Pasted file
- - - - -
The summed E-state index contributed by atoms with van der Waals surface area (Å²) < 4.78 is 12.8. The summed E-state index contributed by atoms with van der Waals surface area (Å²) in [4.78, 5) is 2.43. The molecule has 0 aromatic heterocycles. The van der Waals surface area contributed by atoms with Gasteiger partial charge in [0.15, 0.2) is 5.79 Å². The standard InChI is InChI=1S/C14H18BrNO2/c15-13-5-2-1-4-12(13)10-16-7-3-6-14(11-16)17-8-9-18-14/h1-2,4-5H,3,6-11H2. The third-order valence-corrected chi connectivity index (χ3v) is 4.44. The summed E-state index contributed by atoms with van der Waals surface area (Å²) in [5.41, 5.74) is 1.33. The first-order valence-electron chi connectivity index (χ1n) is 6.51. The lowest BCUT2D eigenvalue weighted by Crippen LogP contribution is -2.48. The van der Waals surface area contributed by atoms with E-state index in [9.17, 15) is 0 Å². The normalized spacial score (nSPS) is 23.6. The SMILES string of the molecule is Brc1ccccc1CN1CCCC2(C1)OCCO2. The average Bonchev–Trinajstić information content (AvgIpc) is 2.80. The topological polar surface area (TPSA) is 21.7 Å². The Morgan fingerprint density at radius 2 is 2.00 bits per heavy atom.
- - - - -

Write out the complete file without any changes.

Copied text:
The summed E-state index contributed by atoms with van der Waals surface area (Å²) < 4.78 is 12.8. The summed E-state index contributed by atoms with van der Waals surface area (Å²) in [4.78, 5) is 2.43. The molecule has 0 aromatic heterocycles. The van der Waals surface area contributed by atoms with Gasteiger partial charge in [0.15, 0.2) is 5.79 Å². The standard InChI is InChI=1S/C14H18BrNO2/c15-13-5-2-1-4-12(13)10-16-7-3-6-14(11-16)17-8-9-18-14/h1-2,4-5H,3,6-11H2. The third-order valence-corrected chi connectivity index (χ3v) is 4.44. The summed E-state index contributed by atoms with van der Waals surface area (Å²) in [5.41, 5.74) is 1.33. The first-order valence-electron chi connectivity index (χ1n) is 6.51. The lowest BCUT2D eigenvalue weighted by Crippen LogP contribution is -2.48. The van der Waals surface area contributed by atoms with E-state index in [9.17, 15) is 0 Å². The normalized spacial score (nSPS) is 23.6. The SMILES string of the molecule is Brc1ccccc1CN1CCCC2(C1)OCCO2. The average Bonchev–Trinajstić information content (AvgIpc) is 2.80. The topological polar surface area (TPSA) is 21.7 Å². The Morgan fingerprint density at radius 2 is 2.00 bits per heavy atom.